Summer may be over, but the fallout from the season's most significant court case continues
On 26 July 2017, the UK Supreme Court ruled that the employment tribunal fees regime, introduced in 2013, was unlawful. The government had already undertaken that if it lost the case it would refund the fees paid over the last four years.
This decision leads to a number of unanswered questions, such as:
Refunding tribunal fees sounds simple, but how, when and to whom? and
- Can claims that were rejected due to non-payment of tribunal fees now be reinstated?
Thankfully the Ministry of Justice (MoJ) has promised to provide more information during September about these matters.
I hope that what we get from the MoJ will have address the detail and provide guidance on the tricky issues discussed below that arise from the Supreme Court’s judgment.
Reclaiming fees paid
It is easy to promise that all tribunal fees will be refunded, but the majority of cases affected will have already been concluded.
If the claimant won their case, then in most instances the losing employer would have been ordered to reimburse the claimant for the tribunal fees incurred as part of the claimant’s compensation.
If the employer has paid, then it does not seem right for the claimant to be also entitled to a refund from the government, as they have already been reimbursed by their employer.
But does this mean the employer is then entitled to claim the value of the fees from the government, even though the employer was found to have failed to comply with employment law and that the focus of the Supreme Court’s judgment was that fees impeded claimants’ access to justice?
If the losing employer was ordered to reimburse the claimant but has not done so, then presumably the claimant will still be entitled to a refund from the government.
It is not clear though how the tribunal service will be able to monitor this, as it will have no record of whether the employer paid the compensation ordered against it. If the employer has not paid the compensation then what steps, if any, might a claimant need to show that they took to try to get the employer to pay before being entitled to a refund from the government?
Given that tribunal fees were introduced in 2013, it seems fair to ask whether claimants will be entitled to interest on (unlawful) fees paid up to four years ago. No hint of this yet from the MoJ though.
Whatever the answers to these questions, it is going to involve a lot of administration, form filling and processing. This burden is likely to fall upon the tribunal service, which has seen resources cut back over the last four years and is likely to be dealing with an increase in the number of claims now that fees are not being charged. Do not expect things to move quickly.
Reinstatement of claims
A further tricky issue is what happens to the claims that were rejected or dismissed for non-payment of fees.
Claimants may argue that such claims should now be reinstated as the fees imposed were unlawful.
If such claims are allowed to be reinstated, then this would be incredibly challenging for the tribunal service’s resources but also for respondent employers, who legitimately considered that the claims had finished. Employers may not still have access to the written evidence and crucial witnesses may have moved on and may not be traceable or willing to co-operate with their former employer.
Another difficult question is what should happen if a claim was settled in return for a compensation payment that included an amount to reflect the tribunal fee paid.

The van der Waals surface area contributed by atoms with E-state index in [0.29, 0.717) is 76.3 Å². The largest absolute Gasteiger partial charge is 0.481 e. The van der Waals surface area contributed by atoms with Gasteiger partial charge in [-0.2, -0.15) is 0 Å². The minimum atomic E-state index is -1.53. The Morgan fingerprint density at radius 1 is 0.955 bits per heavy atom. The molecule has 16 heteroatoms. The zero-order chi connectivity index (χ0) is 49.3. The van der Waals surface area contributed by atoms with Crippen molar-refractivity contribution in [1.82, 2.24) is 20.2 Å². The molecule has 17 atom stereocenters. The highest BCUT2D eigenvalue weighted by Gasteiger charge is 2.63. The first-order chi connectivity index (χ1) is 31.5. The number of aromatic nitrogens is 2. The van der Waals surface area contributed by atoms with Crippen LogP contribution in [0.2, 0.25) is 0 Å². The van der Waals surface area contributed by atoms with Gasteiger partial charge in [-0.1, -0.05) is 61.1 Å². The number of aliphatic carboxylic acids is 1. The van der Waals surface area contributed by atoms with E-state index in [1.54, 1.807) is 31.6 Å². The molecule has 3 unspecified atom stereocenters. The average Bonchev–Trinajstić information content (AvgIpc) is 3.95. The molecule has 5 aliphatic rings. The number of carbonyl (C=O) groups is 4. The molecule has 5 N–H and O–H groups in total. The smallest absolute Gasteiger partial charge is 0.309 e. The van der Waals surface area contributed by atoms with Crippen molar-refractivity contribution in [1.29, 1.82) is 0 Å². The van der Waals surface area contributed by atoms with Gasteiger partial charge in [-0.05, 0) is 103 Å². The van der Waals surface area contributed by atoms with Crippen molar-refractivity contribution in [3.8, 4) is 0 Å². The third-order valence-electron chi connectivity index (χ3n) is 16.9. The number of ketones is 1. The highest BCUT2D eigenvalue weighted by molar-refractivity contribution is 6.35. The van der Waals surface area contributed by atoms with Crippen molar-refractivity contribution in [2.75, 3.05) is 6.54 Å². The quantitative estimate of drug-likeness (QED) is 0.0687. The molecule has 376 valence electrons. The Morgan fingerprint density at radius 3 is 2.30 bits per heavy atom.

Will the MoJ take the view that the claimant has been adequately compensated in the settlement and so not entitled to a refund? Verifying this could be very difficult as it is unlikely that many settlement agreements went into as much detail as to list precisely what the settlement payment was made up of.
Out of time claims
What the MoJ is not going to make any announcement on is whether potential claimants who were put off bringing a claim because of the fees might now be able to bring those claims, even thought the time limit for doing so has long passed.
The majority of tribunal claims must be made within three months of the act complained of.
The Employment Tribunals President issued a case management order on 18 August 2017 to confirm that such claims shall proceed to be considered judicially in accordance with the appropriate legal principles in the usual way. This means that the usual exceptions will apply to whether a claim that is submitted out of time is allowed to proceed.
This varies depending on what is being claimed. In unfair dismissal claims, the exception is based on whether it was not reasonably practicable to bring a claim within the time limit, which is a high threshold to satisfy. In discrimination claims the test is looser and it is whether it would be ‘just and equitable’ to extend the time limit.
However, claimants may be required to show that it was the fee that was the principal reason for not pursuing the claim, rather than other factors such as advice received about the prospects of success, the time and stress involved in bringing proceedings and the cost of legal advice.
Under the unfair dismissal test for reasonable practicability, it is also relevant whether the claim was made promptly once it became practical to do so. Whether it is just and equitable to allow a discrimination claim to proceed at the time will also take into account any delay in doing so on the claimant’s part.
So any potential claimants thinking of bringing out of time claims on this basis need to act quickly and take advice about submitting a claim sooner rather than later.
There is likely to be plenty of litigation over these issues over the coming years.
So, plenty to think about. Hopefully by the end of the month we will have some answers.